Viruses as Pest Control: the coevolution of the Myxoma virus and its long-eared hosts

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By Ilana Richter
Authored for BIOL 238 Microbiology, taught by Joan Slonczewski, 2018, Kenyon College.

Background

European colonists introduced rabbits to Australia at the end of the 1700s [1]. European rabbits (Otyctolagus cuniculus) are native to southern Europe and northern Africa, but is considered an invasive pest species around the world. The rabbit population in Australia grew exponentially due to the lack of natural predators and warm climate that enabled year-round breeding. Australia was home to an estimated 10 billion rabbits by the 1920s [2]. The Australian rabbit population caused widespread vegetation depletion, leading to soil erosion [3]. The rabbits caused massive destruction of crops and pastures for livestock, resulting in a significant loss of agricultural productivity and harming the economy. Rabbits competed for resources with native herbivores, and themselves became food for the increasing population of native predators. These factors heavily contributed to the decline of native Australian biodiversity decline [4]. Australian farmers attempted to use various chemical pesticides, but those also proved detrimental to the ecosystem. In the 1950s, scientists proposed using the recently-discovered Myxoma virus to curb the rabbit population. This experiment in biological warfare ultimately failed to eliminate the rabbit infestation, but became an important experiment on the coevolution of a pathogen and its host.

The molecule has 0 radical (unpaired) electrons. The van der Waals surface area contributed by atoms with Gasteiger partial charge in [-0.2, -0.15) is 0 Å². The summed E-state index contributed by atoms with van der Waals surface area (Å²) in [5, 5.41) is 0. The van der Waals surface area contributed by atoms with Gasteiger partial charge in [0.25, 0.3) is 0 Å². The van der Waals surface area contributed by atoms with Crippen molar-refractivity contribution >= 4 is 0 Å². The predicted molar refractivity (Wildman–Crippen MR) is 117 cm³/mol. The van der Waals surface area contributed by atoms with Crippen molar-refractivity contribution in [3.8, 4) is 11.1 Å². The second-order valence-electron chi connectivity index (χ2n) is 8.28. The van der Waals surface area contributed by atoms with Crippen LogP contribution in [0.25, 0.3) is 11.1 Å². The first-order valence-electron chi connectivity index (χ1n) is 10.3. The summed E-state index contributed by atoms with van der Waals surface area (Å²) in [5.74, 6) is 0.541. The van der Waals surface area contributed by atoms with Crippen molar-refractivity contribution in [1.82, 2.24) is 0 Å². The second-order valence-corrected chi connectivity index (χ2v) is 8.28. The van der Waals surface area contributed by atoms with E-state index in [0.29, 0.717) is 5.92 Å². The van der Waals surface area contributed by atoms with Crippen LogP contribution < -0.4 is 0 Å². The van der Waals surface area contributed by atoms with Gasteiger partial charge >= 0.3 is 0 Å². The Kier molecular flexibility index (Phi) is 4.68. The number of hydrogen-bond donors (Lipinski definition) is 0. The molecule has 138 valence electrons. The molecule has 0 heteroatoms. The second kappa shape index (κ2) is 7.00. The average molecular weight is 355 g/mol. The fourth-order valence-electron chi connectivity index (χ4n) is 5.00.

Myxoma virus